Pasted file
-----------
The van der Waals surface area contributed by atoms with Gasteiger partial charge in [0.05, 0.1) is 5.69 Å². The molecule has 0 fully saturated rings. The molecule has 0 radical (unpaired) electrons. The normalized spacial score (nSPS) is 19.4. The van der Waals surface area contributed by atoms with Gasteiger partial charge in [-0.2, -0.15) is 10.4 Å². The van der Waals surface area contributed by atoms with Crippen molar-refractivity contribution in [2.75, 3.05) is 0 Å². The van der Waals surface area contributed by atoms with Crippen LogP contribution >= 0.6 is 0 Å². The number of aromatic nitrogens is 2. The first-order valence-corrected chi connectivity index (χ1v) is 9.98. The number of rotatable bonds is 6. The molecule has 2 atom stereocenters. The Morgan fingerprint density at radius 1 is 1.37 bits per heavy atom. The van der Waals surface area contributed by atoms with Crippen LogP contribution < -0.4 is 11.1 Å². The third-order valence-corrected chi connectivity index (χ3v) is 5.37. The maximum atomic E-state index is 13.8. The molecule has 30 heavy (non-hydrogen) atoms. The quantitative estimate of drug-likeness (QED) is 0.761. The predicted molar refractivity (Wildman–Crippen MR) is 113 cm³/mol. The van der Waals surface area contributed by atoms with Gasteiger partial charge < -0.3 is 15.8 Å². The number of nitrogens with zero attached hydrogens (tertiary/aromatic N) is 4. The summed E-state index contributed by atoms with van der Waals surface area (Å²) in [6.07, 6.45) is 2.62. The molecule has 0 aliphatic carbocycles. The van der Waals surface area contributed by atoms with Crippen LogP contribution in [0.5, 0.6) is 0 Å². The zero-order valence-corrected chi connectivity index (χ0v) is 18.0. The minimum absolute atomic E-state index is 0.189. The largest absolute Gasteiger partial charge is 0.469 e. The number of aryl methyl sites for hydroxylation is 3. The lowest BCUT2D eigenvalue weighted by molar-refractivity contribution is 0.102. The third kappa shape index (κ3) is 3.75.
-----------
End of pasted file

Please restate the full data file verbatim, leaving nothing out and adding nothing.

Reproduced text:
The van der Waals surface area contributed by atoms with Gasteiger partial charge in [0.05, 0.1) is 5.69 Å². The molecule has 0 fully saturated rings. The molecule has 0 radical (unpaired) electrons. The normalized spacial score (nSPS) is 19.4. The van der Waals surface area contributed by atoms with Gasteiger partial charge in [-0.2, -0.15) is 10.4 Å². The van der Waals surface area contributed by atoms with Crippen molar-refractivity contribution in [2.75, 3.05) is 0 Å². The van der Waals surface area contributed by atoms with Crippen LogP contribution >= 0.6 is 0 Å². The number of aromatic nitrogens is 2. The first-order valence-corrected chi connectivity index (χ1v) is 9.98. The number of rotatable bonds is 6. The molecule has 2 atom stereocenters. The Morgan fingerprint density at radius 1 is 1.37 bits per heavy atom. The van der Waals surface area contributed by atoms with Crippen LogP contribution < -0.4 is 11.1 Å². The third-order valence-corrected chi connectivity index (χ3v) is 5.37. The maximum atomic E-state index is 13.8. The molecule has 30 heavy (non-hydrogen) atoms. The quantitative estimate of drug-likeness (QED) is 0.761. The predicted molar refractivity (Wildman–Crippen MR) is 113 cm³/mol. The van der Waals surface area contributed by atoms with Gasteiger partial charge < -0.3 is 15.8 Å². The number of nitrogens with zero attached hydrogens (tertiary/aromatic N) is 4. The summed E-state index contributed by atoms with van der Waals surface area (Å²) in [6.07, 6.45) is 2.62. The molecule has 0 aliphatic carbocycles. The van der Waals surface area contributed by atoms with Crippen LogP contribution in [0.5, 0.6) is 0 Å². The zero-order valence-corrected chi connectivity index (χ0v) is 18.0. The minimum absolute atomic E-state index is 0.189. The largest absolute Gasteiger partial charge is 0.469 e. The number of aryl methyl sites for hydroxylation is 3. The lowest BCUT2D eigenvalue weighted by molar-refractivity contribution is 0.102. The third kappa shape index (κ3) is 3.75.